A Nearby Death Star - Eta Carinae?

A Nearby Death Star - Eta Carinae?

Keep your brain active by pondering this scenario. In the U.S., our greatest risk of catastrophic natural disaster is probably the Yellowstone caldera, which is a gigantic simmering volcano capable of ending life in the western U.S. and changing weather worldwide for a number of years, possibly launching an ice age. It is highly active, as in recent years geysers have been changing their flow patterns on an accelerated pace - old Faithful is less faithful and less impressive, but other even larger geysers once dormant have become increasingly active. Apparently there is no immediate threat, however.

In the skies, people like Stephen Hawking and Arthur C. Clarke have been calling for mankind to colonize space, not merely for vanity's sake but as a matter of species survival. People speculate about rogue asteroids or comets impacting earth and creating a vision of destruction and flames in the atmosphere - but an asteroid may not be the only risk, and the timing might be more urgent than is commonly perceived.

Relatively close to the solar system at 7,500 light years away is a giant, unpredictable star. This star, Eta Carinae, is 100 times more massive than the sun and more than 4,000,000 times brighter. For a while in the 19th century it was the second brightest star in the sky. Astronomers have known about the star for some time. In the year 2000 it also showed strange perturbances. By 2007, it has started growing brighter again.

The estimated age of Eta Carinae is around 300,000 years (extremely young). However, the lifespan of a star this massive is 1 million years or less. This means that at anytime, from now to a few hundred thousand years in the future, Eta Carinae will explode in a giant supernova so large it is called a hypernova.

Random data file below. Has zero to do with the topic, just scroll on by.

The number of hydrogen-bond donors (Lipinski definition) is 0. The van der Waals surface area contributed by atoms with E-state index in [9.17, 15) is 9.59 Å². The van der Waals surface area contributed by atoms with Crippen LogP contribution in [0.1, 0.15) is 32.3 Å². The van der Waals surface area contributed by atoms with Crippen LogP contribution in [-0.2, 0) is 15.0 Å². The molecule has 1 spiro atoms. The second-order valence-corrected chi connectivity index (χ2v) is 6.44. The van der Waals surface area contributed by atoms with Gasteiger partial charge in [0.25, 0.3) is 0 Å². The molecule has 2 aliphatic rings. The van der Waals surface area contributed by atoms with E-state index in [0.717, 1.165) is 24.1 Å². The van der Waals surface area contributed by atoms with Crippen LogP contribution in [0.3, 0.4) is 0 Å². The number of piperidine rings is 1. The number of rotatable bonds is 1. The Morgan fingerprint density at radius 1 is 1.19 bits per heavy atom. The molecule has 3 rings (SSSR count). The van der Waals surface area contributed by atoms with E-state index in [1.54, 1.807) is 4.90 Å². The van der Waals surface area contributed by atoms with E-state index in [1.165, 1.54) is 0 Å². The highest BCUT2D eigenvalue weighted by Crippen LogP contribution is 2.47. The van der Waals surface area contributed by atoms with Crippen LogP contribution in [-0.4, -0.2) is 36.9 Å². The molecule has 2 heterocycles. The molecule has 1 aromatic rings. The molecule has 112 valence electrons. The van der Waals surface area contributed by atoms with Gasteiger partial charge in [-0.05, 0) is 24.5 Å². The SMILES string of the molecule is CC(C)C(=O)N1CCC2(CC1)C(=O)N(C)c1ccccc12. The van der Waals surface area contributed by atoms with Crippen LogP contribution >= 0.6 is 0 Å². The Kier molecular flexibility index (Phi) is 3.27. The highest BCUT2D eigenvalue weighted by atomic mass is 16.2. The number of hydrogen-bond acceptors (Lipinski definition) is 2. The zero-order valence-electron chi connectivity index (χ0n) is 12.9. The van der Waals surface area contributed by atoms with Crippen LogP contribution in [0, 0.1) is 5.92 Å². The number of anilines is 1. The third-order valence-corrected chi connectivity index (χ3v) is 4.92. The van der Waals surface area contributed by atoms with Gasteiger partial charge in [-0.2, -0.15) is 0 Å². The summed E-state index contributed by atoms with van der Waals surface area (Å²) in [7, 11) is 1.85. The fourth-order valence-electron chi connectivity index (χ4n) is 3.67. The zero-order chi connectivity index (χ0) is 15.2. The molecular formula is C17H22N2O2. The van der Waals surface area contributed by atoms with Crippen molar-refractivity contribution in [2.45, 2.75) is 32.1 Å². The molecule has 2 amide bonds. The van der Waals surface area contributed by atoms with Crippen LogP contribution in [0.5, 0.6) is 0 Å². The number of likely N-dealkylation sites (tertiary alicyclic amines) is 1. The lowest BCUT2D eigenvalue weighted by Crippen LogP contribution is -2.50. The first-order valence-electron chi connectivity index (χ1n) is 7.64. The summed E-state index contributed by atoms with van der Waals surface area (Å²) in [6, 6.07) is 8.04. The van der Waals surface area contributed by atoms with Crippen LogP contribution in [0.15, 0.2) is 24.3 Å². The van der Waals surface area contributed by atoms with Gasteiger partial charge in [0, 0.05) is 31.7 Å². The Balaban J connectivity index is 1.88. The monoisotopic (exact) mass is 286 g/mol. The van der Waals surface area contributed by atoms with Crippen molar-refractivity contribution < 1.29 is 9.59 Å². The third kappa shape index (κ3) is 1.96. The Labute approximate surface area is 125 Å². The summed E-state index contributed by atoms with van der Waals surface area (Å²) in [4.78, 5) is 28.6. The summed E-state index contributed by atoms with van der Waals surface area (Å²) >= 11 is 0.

Quite possibly this has already occurred - with our linear view of time we would not know for 7,500 years - the rapid changes in the star visible in just over two centuries from our Earth vantage point might be compared to watching the lit fuse on a time bomb.

The intense gamma ray radiation burst from Eta Carinae will be strong enough to at least damage satellites and could possibly end all life on earth - no one really knows. If earth and the atmosphere are shielded from the gamma ray burst and shockwave accompanying the overwhelming visual light, which may be brighter than all of the stars of the Milky Way Galaxy for a short duration, possibly all will be well. However, this outcome is unknown. Otherwise, the atmosphere could be set aflame, with a proliferation of nitric oxides, radioactive Carbon 14, and total loss of ozone - the sun's radiation would hit the earth with full force. This is "An Inconvenient Truth" on a cosmic scale. Comforted as we are by the stability of the sun, which will not reach red giant size for about 5 billion years, Eta Carinae has evolved in a cosmic blink of an eye and it is capable of ending life just as quickly. Conversely, through their destruction, supernovas also replenish heavy elements necessary for life as stardust scattered by the shockwave. If you happen to read this message, please pass it on or post it to encourage debate, discussion is the first step to awareness, followed by solutions.

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